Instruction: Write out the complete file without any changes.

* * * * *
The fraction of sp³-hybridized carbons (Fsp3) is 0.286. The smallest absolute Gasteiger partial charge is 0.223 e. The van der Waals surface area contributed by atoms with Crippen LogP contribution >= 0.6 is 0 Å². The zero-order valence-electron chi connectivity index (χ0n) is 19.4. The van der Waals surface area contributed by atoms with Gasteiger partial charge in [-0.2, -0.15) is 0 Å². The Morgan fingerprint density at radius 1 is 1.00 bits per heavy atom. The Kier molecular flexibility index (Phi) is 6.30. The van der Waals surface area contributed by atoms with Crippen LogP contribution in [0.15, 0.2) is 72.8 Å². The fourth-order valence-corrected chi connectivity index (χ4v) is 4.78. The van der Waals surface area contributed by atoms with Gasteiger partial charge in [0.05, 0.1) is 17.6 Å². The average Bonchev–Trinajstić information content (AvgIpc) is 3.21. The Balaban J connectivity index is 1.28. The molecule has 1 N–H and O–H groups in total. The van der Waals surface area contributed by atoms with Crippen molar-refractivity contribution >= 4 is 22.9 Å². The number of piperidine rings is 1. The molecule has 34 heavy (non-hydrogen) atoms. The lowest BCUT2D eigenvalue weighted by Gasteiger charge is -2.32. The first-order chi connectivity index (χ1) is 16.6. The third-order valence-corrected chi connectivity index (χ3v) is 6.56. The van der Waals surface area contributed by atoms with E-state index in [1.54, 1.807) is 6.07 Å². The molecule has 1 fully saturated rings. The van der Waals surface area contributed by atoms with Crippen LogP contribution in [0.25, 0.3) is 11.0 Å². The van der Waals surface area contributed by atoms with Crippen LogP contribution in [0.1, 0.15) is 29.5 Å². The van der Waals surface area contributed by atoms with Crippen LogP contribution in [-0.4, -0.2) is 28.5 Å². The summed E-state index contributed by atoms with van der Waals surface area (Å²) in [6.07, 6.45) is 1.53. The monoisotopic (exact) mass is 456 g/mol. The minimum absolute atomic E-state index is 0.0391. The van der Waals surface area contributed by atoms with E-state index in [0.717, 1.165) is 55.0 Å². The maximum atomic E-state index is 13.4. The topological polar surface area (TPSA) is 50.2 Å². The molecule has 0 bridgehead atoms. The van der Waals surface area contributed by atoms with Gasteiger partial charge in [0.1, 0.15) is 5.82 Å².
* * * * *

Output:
The fraction of sp³-hybridized carbons (Fsp3) is 0.286. The smallest absolute Gasteiger partial charge is 0.223 e. The van der Waals surface area contributed by atoms with Crippen LogP contribution >= 0.6 is 0 Å². The zero-order valence-electron chi connectivity index (χ0n) is 19.4. The van der Waals surface area contributed by atoms with Gasteiger partial charge in [-0.2, -0.15) is 0 Å². The Morgan fingerprint density at radius 1 is 1.00 bits per heavy atom. The Kier molecular flexibility index (Phi) is 6.30. The van der Waals surface area contributed by atoms with Crippen LogP contribution in [0.15, 0.2) is 72.8 Å². The fourth-order valence-corrected chi connectivity index (χ4v) is 4.78. The van der Waals surface area contributed by atoms with Gasteiger partial charge in [0.05, 0.1) is 17.6 Å². The average Bonchev–Trinajstić information content (AvgIpc) is 3.21. The Balaban J connectivity index is 1.28. The molecule has 1 N–H and O–H groups in total. The van der Waals surface area contributed by atoms with Crippen molar-refractivity contribution >= 4 is 22.9 Å². The number of piperidine rings is 1. The molecule has 34 heavy (non-hydrogen) atoms. The lowest BCUT2D eigenvalue weighted by Gasteiger charge is -2.32. The first-order chi connectivity index (χ1) is 16.6. The third-order valence-corrected chi connectivity index (χ3v) is 6.56. The van der Waals surface area contributed by atoms with E-state index in [1.54, 1.807) is 6.07 Å². The molecule has 1 fully saturated rings. The van der Waals surface area contributed by atoms with Crippen LogP contribution in [0.25, 0.3) is 11.0 Å². The van der Waals surface area contributed by atoms with Crippen LogP contribution in [0.1, 0.15) is 29.5 Å². The van der Waals surface area contributed by atoms with Crippen LogP contribution in [-0.4, -0.2) is 28.5 Å². The summed E-state index contributed by atoms with van der Waals surface area (Å²) in [6.07, 6.45) is 1.53. The monoisotopic (exact) mass is 456 g/mol. The minimum absolute atomic E-state index is 0.0391. The van der Waals surface area contributed by atoms with E-state index in [0.717, 1.165) is 55.0 Å². The maximum atomic E-state index is 13.4. The topological polar surface area (TPSA) is 50.2 Å². The molecule has 0 bridgehead atoms. The van der Waals surface area contributed by atoms with Gasteiger partial charge in [0.1, 0.15) is 5.82 Å².